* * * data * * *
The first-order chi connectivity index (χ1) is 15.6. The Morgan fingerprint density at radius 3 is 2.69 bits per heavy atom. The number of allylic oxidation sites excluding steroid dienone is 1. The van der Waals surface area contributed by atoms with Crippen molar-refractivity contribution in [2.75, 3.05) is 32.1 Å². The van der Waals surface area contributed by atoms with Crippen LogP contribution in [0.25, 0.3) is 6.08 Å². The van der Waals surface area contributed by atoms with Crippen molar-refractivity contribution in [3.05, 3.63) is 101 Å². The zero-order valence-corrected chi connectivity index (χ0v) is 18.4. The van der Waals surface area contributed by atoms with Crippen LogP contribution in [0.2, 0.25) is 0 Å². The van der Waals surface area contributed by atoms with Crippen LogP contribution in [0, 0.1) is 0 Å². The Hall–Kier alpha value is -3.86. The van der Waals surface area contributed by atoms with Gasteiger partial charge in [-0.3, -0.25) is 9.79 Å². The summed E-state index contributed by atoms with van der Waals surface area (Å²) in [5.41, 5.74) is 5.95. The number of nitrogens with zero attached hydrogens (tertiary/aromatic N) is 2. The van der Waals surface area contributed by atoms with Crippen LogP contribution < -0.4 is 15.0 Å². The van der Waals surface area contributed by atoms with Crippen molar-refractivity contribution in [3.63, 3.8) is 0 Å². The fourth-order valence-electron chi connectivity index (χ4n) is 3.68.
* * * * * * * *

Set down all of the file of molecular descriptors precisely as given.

The first-order chi connectivity index (χ1) is 15.6. The Morgan fingerprint density at radius 3 is 2.69 bits per heavy atom. The number of allylic oxidation sites excluding steroid dienone is 1. The van der Waals surface area contributed by atoms with Crippen molar-refractivity contribution in [2.75, 3.05) is 32.1 Å². The van der Waals surface area contributed by atoms with Crippen LogP contribution in [0.25, 0.3) is 6.08 Å². The van der Waals surface area contributed by atoms with Crippen molar-refractivity contribution in [3.05, 3.63) is 101 Å². The zero-order valence-corrected chi connectivity index (χ0v) is 18.4. The van der Waals surface area contributed by atoms with Crippen LogP contribution in [0.2, 0.25) is 0 Å². The van der Waals surface area contributed by atoms with Crippen LogP contribution in [0, 0.1) is 0 Å². The Hall–Kier alpha value is -3.86. The van der Waals surface area contributed by atoms with Gasteiger partial charge in [-0.3, -0.25) is 9.79 Å². The summed E-state index contributed by atoms with van der Waals surface area (Å²) in [5.41, 5.74) is 5.95. The number of nitrogens with zero attached hydrogens (tertiary/aromatic N) is 2. The van der Waals surface area contributed by atoms with Crippen LogP contribution < -0.4 is 15.0 Å². The van der Waals surface area contributed by atoms with Crippen molar-refractivity contribution in [3.63, 3.8) is 0 Å². The fourth-order valence-electron chi connectivity index (χ4n) is 3.68.